Listening to reggae music is, of course, deeply enjoyable, even for people who aren't from the Jamaican culture which created the genre. However, gaining some background of the genre can add important social context and reveal the personalities behind the music, thereby bringing a whole new depth to the reggae experience. From casual coffee-table books to serious anthropological studies, this list has something for everyone.
travelers and music lovers. Concise yet thorough, deeply informative and impressively non-judgmental, this reference tome is a must-have for any real reggae fan's library.
Jamaica, as well as the tenets of Rastafarianism, and how these things have shaped reggae musicians and reggae music. The social and cultural context of reggae is vital to the understanding of the genre, and this book is a great introduction.
UK's leading experts on reggae and Jamaican music. It's a quick read, but well worth it, and the pictures included are outstanding.
Bob Marley, through the eyes of the woman who knew him best: his wife, Rita Marley. It is blunt and unapologetic, and yet deeply reverential. No Woman, No Cry is also the subject of an upcoming Bob Marley biopic, so now is a great time to read it.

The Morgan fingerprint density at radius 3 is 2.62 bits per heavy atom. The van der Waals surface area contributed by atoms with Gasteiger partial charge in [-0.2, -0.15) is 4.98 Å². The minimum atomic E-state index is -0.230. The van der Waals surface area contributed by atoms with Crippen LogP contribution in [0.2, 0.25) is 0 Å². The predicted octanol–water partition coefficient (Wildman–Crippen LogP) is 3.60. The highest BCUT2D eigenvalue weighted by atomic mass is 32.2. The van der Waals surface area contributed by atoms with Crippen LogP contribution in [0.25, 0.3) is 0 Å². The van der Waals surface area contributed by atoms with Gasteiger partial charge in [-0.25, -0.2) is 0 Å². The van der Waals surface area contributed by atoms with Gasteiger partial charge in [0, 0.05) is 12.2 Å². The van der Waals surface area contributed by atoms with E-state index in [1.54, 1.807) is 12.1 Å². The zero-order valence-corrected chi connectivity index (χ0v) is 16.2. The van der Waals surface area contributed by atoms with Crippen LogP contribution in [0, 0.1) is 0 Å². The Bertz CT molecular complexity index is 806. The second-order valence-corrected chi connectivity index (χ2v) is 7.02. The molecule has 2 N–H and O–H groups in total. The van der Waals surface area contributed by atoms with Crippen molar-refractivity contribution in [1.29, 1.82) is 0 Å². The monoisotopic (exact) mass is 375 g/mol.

oral histories - stories from those people who were part of the amazing Jamaican musical scene of the 1950s, '60s and '70s and who watched the music develop and form into what became one of the world's most popular genres of music. There is, expectedly, a bit of braggadocio, lots of devastatingly sad stories, and plenty of laugh-out-loud moments. These stories come from a variety of insiders, many of whom are reggae greats, and to understand these people is to understand the music.
anthropologist, took a look at the gap between these two now-distinct genres, and the economic, social and political contexts that brought them apart. Though this is a serious cultural study, it's definitely readable, and definitely worth a perusal for both fans of reggae and fans of social psychology and its convergence with ethnomusicology.
ska and working through rocksteady, reggae, dub and dancehall, this collection of essays and articles covers an amazing breadth of Jamaican music. The pieces come from around the world, and serve to give a well-rounded view of reggae music through the eyes of many of the different cultures who have fallen in love with it. There is also a lot of vital historical information in here, so for people who prefer short stories over novels, so to speak, this is an ideal book.
record collector) will appreciate this wonderful art book. The album covers included range from psychedelic to scenic, and biblical to scandalous. They say not to judge a record by its cover, but these covers are amazing enough to stand in their own right.